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history, the sensibilities, the racial sensibilities that have surrounded this flag and they changed their mind. it seems more a case of changed minds, then people -- minds than people having the courage -- governor nikki haley has been under a lot of pressure from the business community for a long time. this has been bad for business in south carolina. they will be welcoming this move. african-americans welcome this move. they regarded as a moment perhaps of atonement, almost. katty: thank you very much. the office in charge of u.s. government personnel has said that it previously disclosed security breach is far worse than initially thought. a staggering 21 million people have had their sensitive information stolen. the initial figure was around four million. for more on the breach, i'm joined by jon sopel. jon: you know when we told you
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last month it was 4.5 million we were slightly wrong. it was 21 million. what is gone is those people's secure background checks, their social security numbers, fingerprint details. 21 million present past employees, and their spouses. the finger a month ago was pointed at the chinese, and the chinese said that is irresponsible and counterproductive. we want to know what else went. were there other, for example password that would lead to more secure and sensitive security systems? there was a mea culpa month ago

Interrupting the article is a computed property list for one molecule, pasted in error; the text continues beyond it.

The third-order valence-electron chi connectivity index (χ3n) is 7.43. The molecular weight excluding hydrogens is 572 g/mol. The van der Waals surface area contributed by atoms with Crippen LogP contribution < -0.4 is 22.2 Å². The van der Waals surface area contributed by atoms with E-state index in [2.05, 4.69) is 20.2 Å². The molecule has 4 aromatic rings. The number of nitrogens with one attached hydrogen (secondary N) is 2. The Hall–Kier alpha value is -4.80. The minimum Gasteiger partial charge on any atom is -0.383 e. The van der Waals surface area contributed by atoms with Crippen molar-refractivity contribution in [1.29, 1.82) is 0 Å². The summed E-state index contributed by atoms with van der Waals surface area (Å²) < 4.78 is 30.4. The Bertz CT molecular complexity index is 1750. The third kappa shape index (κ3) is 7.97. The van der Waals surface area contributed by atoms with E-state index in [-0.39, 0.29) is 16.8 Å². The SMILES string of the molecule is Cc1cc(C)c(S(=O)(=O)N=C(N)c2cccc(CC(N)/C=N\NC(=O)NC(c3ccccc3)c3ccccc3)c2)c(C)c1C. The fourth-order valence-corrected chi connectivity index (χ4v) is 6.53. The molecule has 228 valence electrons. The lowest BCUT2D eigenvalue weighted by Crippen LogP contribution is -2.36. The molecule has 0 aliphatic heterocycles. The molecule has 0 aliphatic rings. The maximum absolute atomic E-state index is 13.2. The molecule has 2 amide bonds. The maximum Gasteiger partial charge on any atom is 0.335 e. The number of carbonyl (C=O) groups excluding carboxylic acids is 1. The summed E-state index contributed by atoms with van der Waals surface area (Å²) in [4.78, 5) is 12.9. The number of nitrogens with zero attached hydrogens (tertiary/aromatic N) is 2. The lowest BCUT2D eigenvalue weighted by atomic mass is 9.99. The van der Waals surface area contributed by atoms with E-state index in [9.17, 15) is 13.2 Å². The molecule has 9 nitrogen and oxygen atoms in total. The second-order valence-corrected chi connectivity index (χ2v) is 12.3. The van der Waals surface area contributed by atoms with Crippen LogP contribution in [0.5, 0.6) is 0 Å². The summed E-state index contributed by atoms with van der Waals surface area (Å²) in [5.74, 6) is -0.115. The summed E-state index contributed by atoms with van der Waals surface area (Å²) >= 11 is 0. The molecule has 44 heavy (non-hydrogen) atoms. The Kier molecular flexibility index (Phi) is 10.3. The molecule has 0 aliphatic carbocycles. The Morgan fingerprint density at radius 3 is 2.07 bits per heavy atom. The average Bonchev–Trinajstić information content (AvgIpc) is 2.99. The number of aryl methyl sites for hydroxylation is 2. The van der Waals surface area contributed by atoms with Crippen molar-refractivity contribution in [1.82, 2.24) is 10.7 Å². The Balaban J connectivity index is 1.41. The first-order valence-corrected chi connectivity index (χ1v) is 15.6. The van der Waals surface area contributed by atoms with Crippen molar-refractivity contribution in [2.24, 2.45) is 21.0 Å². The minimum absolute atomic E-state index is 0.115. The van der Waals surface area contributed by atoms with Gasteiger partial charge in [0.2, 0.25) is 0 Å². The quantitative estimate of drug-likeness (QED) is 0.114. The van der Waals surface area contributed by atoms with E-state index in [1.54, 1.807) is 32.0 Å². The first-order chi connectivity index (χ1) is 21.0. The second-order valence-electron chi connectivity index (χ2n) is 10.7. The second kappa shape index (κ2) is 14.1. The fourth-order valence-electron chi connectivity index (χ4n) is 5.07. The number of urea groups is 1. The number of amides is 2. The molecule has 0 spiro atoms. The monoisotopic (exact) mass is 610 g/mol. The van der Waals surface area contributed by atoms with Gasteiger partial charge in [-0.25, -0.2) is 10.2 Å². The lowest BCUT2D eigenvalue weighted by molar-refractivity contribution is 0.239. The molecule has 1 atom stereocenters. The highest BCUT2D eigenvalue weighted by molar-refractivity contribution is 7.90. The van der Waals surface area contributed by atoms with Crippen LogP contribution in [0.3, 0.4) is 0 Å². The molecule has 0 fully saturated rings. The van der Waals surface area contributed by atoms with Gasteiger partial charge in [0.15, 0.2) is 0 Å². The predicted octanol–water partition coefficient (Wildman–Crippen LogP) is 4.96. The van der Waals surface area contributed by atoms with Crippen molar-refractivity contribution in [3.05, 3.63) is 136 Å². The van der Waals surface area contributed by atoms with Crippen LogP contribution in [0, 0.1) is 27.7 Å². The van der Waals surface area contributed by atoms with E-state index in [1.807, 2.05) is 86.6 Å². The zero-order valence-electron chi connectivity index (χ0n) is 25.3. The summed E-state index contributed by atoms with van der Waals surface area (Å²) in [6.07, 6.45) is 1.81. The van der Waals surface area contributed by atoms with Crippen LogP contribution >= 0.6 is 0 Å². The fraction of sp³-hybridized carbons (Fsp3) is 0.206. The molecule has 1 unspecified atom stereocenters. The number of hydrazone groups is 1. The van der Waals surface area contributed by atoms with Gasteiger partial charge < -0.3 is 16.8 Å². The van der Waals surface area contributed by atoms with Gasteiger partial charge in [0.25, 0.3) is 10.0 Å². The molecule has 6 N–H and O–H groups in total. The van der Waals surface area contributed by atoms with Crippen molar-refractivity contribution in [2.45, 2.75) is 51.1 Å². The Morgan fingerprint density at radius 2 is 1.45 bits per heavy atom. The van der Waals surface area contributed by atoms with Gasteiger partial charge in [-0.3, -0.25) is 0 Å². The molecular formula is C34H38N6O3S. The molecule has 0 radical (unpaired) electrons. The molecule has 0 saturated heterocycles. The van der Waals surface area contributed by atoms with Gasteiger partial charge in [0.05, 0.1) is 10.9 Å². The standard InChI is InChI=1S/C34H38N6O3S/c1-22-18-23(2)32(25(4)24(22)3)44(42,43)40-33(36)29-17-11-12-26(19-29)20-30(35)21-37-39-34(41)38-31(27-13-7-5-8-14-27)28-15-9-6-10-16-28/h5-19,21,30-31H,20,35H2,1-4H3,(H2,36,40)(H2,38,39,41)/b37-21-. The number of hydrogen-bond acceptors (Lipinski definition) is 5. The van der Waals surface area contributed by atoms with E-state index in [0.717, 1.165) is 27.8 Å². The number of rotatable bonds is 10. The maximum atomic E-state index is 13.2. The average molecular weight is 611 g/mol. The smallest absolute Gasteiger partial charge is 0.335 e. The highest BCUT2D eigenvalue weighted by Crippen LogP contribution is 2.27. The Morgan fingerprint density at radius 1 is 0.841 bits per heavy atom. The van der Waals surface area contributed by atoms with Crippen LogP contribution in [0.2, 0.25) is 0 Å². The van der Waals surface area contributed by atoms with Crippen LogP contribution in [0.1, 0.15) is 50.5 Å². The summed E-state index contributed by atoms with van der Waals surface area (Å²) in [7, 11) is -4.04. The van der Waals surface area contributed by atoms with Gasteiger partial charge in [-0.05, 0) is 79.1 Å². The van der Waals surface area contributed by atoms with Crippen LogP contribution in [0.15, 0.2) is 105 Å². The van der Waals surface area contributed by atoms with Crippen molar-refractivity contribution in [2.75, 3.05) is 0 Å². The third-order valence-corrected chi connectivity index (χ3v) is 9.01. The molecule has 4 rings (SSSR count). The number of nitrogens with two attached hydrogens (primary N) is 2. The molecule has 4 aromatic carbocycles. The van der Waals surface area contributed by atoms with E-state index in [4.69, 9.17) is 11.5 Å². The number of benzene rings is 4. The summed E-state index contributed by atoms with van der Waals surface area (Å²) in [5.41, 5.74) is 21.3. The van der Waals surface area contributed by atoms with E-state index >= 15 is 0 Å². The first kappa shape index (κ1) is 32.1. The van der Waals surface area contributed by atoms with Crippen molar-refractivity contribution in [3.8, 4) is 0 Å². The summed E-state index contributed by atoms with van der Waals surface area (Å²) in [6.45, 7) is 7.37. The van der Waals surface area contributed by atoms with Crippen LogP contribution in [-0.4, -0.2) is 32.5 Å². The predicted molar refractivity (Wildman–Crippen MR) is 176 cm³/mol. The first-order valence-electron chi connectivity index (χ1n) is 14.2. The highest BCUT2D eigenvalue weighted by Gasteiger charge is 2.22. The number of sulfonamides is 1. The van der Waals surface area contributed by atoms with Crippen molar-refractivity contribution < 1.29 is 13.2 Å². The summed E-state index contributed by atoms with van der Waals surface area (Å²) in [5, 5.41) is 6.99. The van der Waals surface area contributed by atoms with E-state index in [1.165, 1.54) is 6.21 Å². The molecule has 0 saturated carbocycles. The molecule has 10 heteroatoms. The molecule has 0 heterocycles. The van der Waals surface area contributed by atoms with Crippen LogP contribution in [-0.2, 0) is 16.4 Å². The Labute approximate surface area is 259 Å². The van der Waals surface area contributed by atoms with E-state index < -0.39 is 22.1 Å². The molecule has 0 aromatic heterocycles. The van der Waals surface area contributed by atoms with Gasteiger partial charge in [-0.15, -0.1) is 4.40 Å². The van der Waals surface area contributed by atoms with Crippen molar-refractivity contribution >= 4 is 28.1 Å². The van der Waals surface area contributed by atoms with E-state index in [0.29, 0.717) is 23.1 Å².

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and now we have a bigger vehicle today -- have a bigger the uncle bob -- bigger mea culpa today. jon: opm has said there is no information at this time to suggest any misuse or for the dissemination of the information that was stolen from opm's systems, not for now. i'm sure there will be more information coming out. it seems to be in a rather negative direction. katty: thanks very much. a quick look at other news. the united nations has announced the truth will come into effect in yemen on friday evening. the country has been caught up in a civil war since houthi rebels overthrew the president in march. saudi arabia has led a coalition in a campaign of airstrikes against houthis but has not abated them so far. -- has not defeated them so far. british tourists have been warned to leave tourists after 30 british people were among 38 people shot dead. the head of the year i has said that the bureau toward a number of -- of the fbi has said that the bureau thwarted a number of